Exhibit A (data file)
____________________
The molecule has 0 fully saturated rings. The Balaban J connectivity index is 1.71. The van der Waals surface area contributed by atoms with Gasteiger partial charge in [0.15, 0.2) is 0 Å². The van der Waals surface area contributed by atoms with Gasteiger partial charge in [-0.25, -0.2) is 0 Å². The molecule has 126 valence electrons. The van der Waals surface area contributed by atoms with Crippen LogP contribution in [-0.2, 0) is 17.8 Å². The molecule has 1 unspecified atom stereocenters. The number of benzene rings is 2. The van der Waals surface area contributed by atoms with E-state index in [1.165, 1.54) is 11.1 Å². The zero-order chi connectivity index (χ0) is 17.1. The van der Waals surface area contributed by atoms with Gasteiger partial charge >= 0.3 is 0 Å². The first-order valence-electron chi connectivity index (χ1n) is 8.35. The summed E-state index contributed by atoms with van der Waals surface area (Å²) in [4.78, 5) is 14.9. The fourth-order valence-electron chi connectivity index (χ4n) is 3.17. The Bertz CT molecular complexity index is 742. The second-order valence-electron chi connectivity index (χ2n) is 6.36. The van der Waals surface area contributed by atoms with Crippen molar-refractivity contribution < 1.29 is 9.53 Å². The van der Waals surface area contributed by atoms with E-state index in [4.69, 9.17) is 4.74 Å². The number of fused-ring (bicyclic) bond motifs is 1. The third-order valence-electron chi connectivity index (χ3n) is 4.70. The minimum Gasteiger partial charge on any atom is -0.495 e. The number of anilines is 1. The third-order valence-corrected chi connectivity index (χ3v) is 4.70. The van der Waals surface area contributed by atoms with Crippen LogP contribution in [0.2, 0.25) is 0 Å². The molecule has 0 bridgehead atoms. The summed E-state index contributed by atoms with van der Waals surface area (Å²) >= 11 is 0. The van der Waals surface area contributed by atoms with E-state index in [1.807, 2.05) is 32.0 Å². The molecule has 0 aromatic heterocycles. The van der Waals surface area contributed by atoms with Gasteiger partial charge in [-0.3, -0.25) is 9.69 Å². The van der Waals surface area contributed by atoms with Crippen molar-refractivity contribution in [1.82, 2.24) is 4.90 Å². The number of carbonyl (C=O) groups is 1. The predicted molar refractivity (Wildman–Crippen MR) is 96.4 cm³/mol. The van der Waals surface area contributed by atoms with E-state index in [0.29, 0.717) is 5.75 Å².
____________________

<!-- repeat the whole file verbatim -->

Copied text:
The molecule has 0 fully saturated rings. The Balaban J connectivity index is 1.71. The van der Waals surface area contributed by atoms with Gasteiger partial charge in [0.15, 0.2) is 0 Å². The van der Waals surface area contributed by atoms with Gasteiger partial charge in [-0.25, -0.2) is 0 Å². The molecule has 126 valence electrons. The van der Waals surface area contributed by atoms with Crippen LogP contribution in [-0.2, 0) is 17.8 Å². The molecule has 1 unspecified atom stereocenters. The number of benzene rings is 2. The van der Waals surface area contributed by atoms with E-state index in [1.165, 1.54) is 11.1 Å². The zero-order chi connectivity index (χ0) is 17.1. The van der Waals surface area contributed by atoms with Gasteiger partial charge >= 0.3 is 0 Å². The first-order valence-electron chi connectivity index (χ1n) is 8.35. The summed E-state index contributed by atoms with van der Waals surface area (Å²) in [4.78, 5) is 14.9. The fourth-order valence-electron chi connectivity index (χ4n) is 3.17. The Bertz CT molecular complexity index is 742. The second-order valence-electron chi connectivity index (χ2n) is 6.36. The van der Waals surface area contributed by atoms with Crippen molar-refractivity contribution < 1.29 is 9.53 Å². The van der Waals surface area contributed by atoms with E-state index in [4.69, 9.17) is 4.74 Å². The number of fused-ring (bicyclic) bond motifs is 1. The third-order valence-electron chi connectivity index (χ3n) is 4.70. The minimum Gasteiger partial charge on any atom is -0.495 e. The number of anilines is 1. The third-order valence-corrected chi connectivity index (χ3v) is 4.70. The van der Waals surface area contributed by atoms with Crippen LogP contribution in [0.2, 0.25) is 0 Å². The molecule has 0 bridgehead atoms. The summed E-state index contributed by atoms with van der Waals surface area (Å²) >= 11 is 0. The van der Waals surface area contributed by atoms with E-state index in [1.807, 2.05) is 32.0 Å². The molecule has 0 aromatic heterocycles. The van der Waals surface area contributed by atoms with Gasteiger partial charge in [-0.3, -0.25) is 9.69 Å². The van der Waals surface area contributed by atoms with Crippen molar-refractivity contribution in [1.82, 2.24) is 4.90 Å². The number of carbonyl (C=O) groups is 1. The predicted molar refractivity (Wildman–Crippen MR) is 96.4 cm³/mol. The van der Waals surface area contributed by atoms with E-state index in [0.29, 0.717) is 5.75 Å².